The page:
And on top of that, we got the usual spy advice, like the value of using an acetylene torch as a kind of bullet-proof shield, or that you can fit a bug inside a car remote control keyring.

Couple all that with the intriguing marine stadium location, and the fact that Michael has no idea what Gilroy's game is, and the usual Bruce Campbell-related comedy gold ("What's wrong, Sam? I've never seen you drink a beer that slowly."), and I was very happy to be back in this world again.

What did everybody else think?

24 comments:

Lisa said...

I've watched and enjoyed this show since the beginning, but if they can hold this quality level, they'll have a very special half-season. Gless and Daly always rise above the stunt casting whenever they've had a reunion (I remember their re-pairing during "Judging Amy" being very good), but their work really gave Gless a deeper dimension tonight and underscored the costliness of Michael's work. I remember sitting down to watch this show for the first time because Bruce Campbell was in it, but Donovan, Campbell, Gless and Anwar have built a really nice ensemble.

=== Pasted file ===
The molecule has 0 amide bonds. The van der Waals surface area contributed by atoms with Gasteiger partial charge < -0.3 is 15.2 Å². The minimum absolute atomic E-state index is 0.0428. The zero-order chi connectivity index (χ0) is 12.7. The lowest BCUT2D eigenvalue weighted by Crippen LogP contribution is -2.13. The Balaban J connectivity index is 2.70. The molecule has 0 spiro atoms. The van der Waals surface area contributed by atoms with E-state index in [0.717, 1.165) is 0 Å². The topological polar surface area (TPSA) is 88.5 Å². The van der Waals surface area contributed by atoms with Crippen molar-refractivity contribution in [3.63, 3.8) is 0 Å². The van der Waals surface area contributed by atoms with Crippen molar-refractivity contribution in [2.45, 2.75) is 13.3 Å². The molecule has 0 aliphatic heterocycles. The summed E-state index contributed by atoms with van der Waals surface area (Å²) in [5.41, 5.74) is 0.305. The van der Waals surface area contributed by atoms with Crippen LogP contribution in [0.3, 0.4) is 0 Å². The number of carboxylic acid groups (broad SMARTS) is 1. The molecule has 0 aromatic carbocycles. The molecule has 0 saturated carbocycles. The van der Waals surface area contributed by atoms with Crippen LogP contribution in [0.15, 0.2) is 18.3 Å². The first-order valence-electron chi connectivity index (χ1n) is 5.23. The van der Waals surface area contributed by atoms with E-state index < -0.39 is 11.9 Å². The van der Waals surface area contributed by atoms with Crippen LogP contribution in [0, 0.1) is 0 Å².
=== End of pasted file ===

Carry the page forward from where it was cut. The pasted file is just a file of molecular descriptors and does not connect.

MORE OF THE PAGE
Oh, yeah, and the stunt work really rocked.

M.A.Peel said...

The t-shirt and jeans of Michael's Southern boy was channeling both Paul Newman and Don Johnson's Ben Quick/The Long, Hot Summer. And that does me just fine.

Hoosier Paul said...

I've never watched Burn Notice; is it a show I can jump on now, or will I be hopelessly lost?

dez said...

I felt a sense of glee watching them pull the scam on Ryan--great driving and great expressions on everyone's faces. And Sharon Gless rocked Madeline's last scene with Michael. I love this show!

cgeye said...

[A-hole spammer cleanup on aisle 12:35 AM....]

As for me, I'm a bit leery of yet another Big Bad who will be menacing until he is not.

When do we meet a villain who could reveal the worse parts of Michael's career -- the bits he can't explain away to his mom because he's a cheap mercenary for good people?

cgeye said...

[And another spammer at 2:07 AM]

renton said...

Hoosier Paul, the open of the show tells you all you need to know.